Most Christians who have been raised in an institutional church setting have heard the words of Jesus, recorded by Mark, “Go into all the world and preach the gospel to all creation,” numerous times. It is interesting to me that this “great commission” is hung over doorways and preached regularly, usually with a healthy dose of guilt and performance-based unction.

On the other hand, the actions described immediately following this verse, including healing the sick, drinking poison, casting out demons, and picking up snakes are normally preached in a slightly different light. Since everybody knows we can’t manufacture a bonafide healing or drink poison and survive unless the Spirit of God is actively involved in the process, we are taught that we must rely on Him for these miracles to take place.

Without over-simplifying the concepts here, I wonder if we could just ponder the idea that we can no more raise the dead in our own strength than we can “make a disciple” in our own strength. I think we understand intellectually the idea that it is Father who draws men unto Himself, however I believe we have been convinced throughout our lives that it is up to us to convert people and to then lead them to become disciples.

Driving into my daughters’ gymnastics class last night, I found myself dreading having to enter into another conversation about God with the onlooking parents. I realized this false belief was still deep-seeded in my heart. I have been taught by the institution that I am the one who must try to “witness” and convert the unbelievers. I might as well have been given a belt and a belt-notcher. Then He reminded me that this actually wasn’t up to me at all; that it is up to Him. All I am doing is making myself available for Him to work through me. This realization is so freeing, isn’t it? It really is not up to us at all.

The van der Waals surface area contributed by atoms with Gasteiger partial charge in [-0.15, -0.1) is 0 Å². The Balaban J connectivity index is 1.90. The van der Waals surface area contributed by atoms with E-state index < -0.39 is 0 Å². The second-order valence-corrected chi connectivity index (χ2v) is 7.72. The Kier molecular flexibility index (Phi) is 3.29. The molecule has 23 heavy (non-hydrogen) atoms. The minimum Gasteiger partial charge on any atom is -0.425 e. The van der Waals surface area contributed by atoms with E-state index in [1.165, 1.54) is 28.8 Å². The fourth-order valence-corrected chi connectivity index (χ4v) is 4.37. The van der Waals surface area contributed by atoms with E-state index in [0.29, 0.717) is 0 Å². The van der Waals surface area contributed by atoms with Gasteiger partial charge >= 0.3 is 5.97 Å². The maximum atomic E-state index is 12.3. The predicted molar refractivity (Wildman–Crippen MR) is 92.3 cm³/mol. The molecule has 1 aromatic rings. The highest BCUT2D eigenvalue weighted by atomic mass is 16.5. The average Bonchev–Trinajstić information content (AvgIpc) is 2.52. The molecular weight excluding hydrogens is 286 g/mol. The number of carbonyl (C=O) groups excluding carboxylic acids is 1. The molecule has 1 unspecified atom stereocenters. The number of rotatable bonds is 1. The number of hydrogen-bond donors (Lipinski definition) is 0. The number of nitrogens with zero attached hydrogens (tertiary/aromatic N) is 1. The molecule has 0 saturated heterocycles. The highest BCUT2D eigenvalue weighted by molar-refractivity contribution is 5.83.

I can’t help but wonder if one of the reasons we see so few attesting miracles in our society is that we start out all wrong. Without an honest reliance upon the Holy Spirit from the get-go, I think we have already started out on the wrong path. We then try, in our flesh, to manufacture “faith” so that we can see the miracles that we have determined would best fit our circumstances. This is independent thinking. Perhaps we should ask Him to cleanse us from this mindset and to remind us of the treasure we carry in these jars of clay.

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